228 F.3d 1088 (9th Cir. 2000)
PAUL D. SHEWFELT, Petitioner-Appellant,
STATE OF ALASKA; MARGARET M. PUGH, Respondents-Appellees.
United States Court of Appeals for the Ninth Circuit
Argued and Submitted March 7, 2000
Filed October 2, 2000
Michael S. Taggart, Assistant Federal Defender, Office of the Federal Defender, Anchorage, Alaska, for the appellant.
W.H. Hawley, Assistant Attorney General, Office of Special Prosecutions and Appeals, Anchorage, Alaska, for the appellees.
Appeal from the United States District Court for the District of Alaska; James K. Singleton, Chief Judge, Presiding. D.C. No. CV-98-00003-JKS
Before: James R. Browning, Betty B. Fletcher, and Ronald M. Gould, Circuit Judges.
Appellant Paul D. Shewfelt appeals the district court's grant of summary judgment for Respondent Margaret M. Pugh, the Commissioner of Corrections for the state of Alaska. We affirm.
Shewfelt was tried by jury for sexual assault in the first degree in Fort Yukon, Alaska. During its deliberations, the jury asked to rehear the entire testimony of the victim and Shewfelt. Superior Court Judge Hodges contacted both Shewfelt's attorney and the prosecutor, and both attorneys agreed to the playback. However, Shewfelt was not informed and was not present during the playback. Judge Hodges permitted the in-court clerk to play the requested tapes for the jury. The replay request proceedings were not placed on the record, apparently because the jury was deliberating in the courtroom where the recording equipment was located.
The jury convicted Shewfelt and the judge sentenced him to eight years with three years suspended. He is currently on probation.
After discovering that a playback had occurred during his absence, Shewfelt filed a motion for a new trial, arguing that his right to be present at all stages of trial had been violated. The superior court conducted an evidentiary hearing and eventually granted his motion.1 The trial judge found that "the mere presence of Mr. Shewfelt during the replay of testimony . . . certainly may have had an effect on the outcome" and concluded that the state had not proven Shewfelt's absence was harmless beyond a reasonable doubt.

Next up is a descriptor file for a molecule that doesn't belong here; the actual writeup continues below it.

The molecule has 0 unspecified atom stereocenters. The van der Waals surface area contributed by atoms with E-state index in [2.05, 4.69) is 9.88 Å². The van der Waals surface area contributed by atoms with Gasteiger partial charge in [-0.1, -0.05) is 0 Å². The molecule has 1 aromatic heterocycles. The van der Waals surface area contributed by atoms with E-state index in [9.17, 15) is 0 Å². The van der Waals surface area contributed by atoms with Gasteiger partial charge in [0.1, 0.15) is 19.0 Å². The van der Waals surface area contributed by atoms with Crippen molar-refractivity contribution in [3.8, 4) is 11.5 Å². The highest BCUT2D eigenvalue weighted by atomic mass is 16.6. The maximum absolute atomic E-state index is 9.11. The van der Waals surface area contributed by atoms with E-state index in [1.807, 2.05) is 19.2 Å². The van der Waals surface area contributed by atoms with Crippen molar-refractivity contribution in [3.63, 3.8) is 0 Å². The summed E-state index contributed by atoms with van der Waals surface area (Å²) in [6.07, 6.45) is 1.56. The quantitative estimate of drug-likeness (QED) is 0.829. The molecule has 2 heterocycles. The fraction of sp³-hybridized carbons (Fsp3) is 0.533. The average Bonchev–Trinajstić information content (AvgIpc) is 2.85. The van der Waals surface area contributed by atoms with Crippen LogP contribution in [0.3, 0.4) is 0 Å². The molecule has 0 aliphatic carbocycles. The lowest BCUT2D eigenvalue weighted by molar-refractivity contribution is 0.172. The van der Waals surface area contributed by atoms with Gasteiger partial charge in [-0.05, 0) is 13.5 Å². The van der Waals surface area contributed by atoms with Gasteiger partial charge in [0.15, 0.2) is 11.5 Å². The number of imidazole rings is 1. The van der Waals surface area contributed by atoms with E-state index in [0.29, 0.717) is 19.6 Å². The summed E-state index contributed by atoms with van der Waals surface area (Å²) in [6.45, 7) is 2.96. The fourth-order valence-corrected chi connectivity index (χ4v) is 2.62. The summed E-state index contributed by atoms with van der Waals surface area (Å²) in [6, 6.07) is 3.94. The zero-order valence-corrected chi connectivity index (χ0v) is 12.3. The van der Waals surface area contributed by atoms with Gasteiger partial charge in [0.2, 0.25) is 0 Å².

After the Alaska Court of Appeals declined review, the Supreme Court of Alaska reversed and affirmed Shewfelt's conviction. See State v. Shewfelt, 948 P.2d 470 (Alaska 1997). In its notice of errata, the state high court concluded the trial court's error was harmless beyond a reasonable doubt, rejecting the argument that Shewfelt's presence might have affected the verdict:
Moreover, focusing on whether a defendant's presence at a playback might have benefitted the defendant would make it difficult, if not impossible, for the State to prove harmless error. A defendant's presence arguably could have an advantageous effect in any case, not just in those such as Shewfelt's where the defendant likely knows the jurors. Thus, even if the State carefully conducted all playback proceedings on the record, a party might still successfully obtain a new trial by simply alleging that such beneficial effects would have occurred had the party been present during the playback. Because jurors' psychological states cannot be recorded, focusing on potential benefits to the defendant's absence from playback might be tantamount to creating a rule that a defendant's absence from a playback is per se reversible error.